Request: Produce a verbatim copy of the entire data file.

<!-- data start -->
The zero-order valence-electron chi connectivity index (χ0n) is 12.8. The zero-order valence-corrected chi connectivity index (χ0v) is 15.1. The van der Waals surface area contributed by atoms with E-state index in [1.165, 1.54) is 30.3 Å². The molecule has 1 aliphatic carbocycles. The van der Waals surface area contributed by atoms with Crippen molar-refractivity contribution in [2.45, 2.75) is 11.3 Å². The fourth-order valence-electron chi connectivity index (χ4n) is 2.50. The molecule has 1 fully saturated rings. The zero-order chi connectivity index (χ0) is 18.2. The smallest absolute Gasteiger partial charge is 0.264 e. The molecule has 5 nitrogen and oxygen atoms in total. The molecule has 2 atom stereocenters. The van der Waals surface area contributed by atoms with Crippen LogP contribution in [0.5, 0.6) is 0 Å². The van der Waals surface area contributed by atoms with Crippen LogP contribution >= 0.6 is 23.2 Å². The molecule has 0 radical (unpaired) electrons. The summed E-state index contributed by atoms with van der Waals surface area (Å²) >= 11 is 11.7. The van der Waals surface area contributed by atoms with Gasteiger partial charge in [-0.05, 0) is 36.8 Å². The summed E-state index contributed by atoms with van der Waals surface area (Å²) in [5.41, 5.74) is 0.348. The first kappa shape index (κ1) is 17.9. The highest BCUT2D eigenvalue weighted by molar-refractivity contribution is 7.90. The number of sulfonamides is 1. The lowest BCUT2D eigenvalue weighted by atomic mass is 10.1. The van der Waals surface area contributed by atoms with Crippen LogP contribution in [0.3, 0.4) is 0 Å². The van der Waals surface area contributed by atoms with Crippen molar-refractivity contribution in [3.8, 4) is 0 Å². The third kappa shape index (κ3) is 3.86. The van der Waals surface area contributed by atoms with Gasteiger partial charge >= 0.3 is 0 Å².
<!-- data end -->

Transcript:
The zero-order valence-electron chi connectivity index (χ0n) is 12.8. The zero-order valence-corrected chi connectivity index (χ0v) is 15.1. The van der Waals surface area contributed by atoms with E-state index in [1.165, 1.54) is 30.3 Å². The molecule has 1 aliphatic carbocycles. The van der Waals surface area contributed by atoms with Crippen molar-refractivity contribution in [2.45, 2.75) is 11.3 Å². The fourth-order valence-electron chi connectivity index (χ4n) is 2.50. The molecule has 1 fully saturated rings. The zero-order chi connectivity index (χ0) is 18.2. The smallest absolute Gasteiger partial charge is 0.264 e. The molecule has 5 nitrogen and oxygen atoms in total. The molecule has 2 atom stereocenters. The van der Waals surface area contributed by atoms with Crippen LogP contribution in [0.5, 0.6) is 0 Å². The van der Waals surface area contributed by atoms with Crippen LogP contribution >= 0.6 is 23.2 Å². The molecule has 0 radical (unpaired) electrons. The summed E-state index contributed by atoms with van der Waals surface area (Å²) >= 11 is 11.7. The van der Waals surface area contributed by atoms with Gasteiger partial charge in [-0.05, 0) is 36.8 Å². The summed E-state index contributed by atoms with van der Waals surface area (Å²) in [5.41, 5.74) is 0.348. The first kappa shape index (κ1) is 17.9. The highest BCUT2D eigenvalue weighted by molar-refractivity contribution is 7.90. The number of sulfonamides is 1. The lowest BCUT2D eigenvalue weighted by atomic mass is 10.1. The van der Waals surface area contributed by atoms with Crippen LogP contribution in [0.3, 0.4) is 0 Å². The van der Waals surface area contributed by atoms with Crippen molar-refractivity contribution in [3.8, 4) is 0 Å². The third kappa shape index (κ3) is 3.86. The van der Waals surface area contributed by atoms with Gasteiger partial charge >= 0.3 is 0 Å².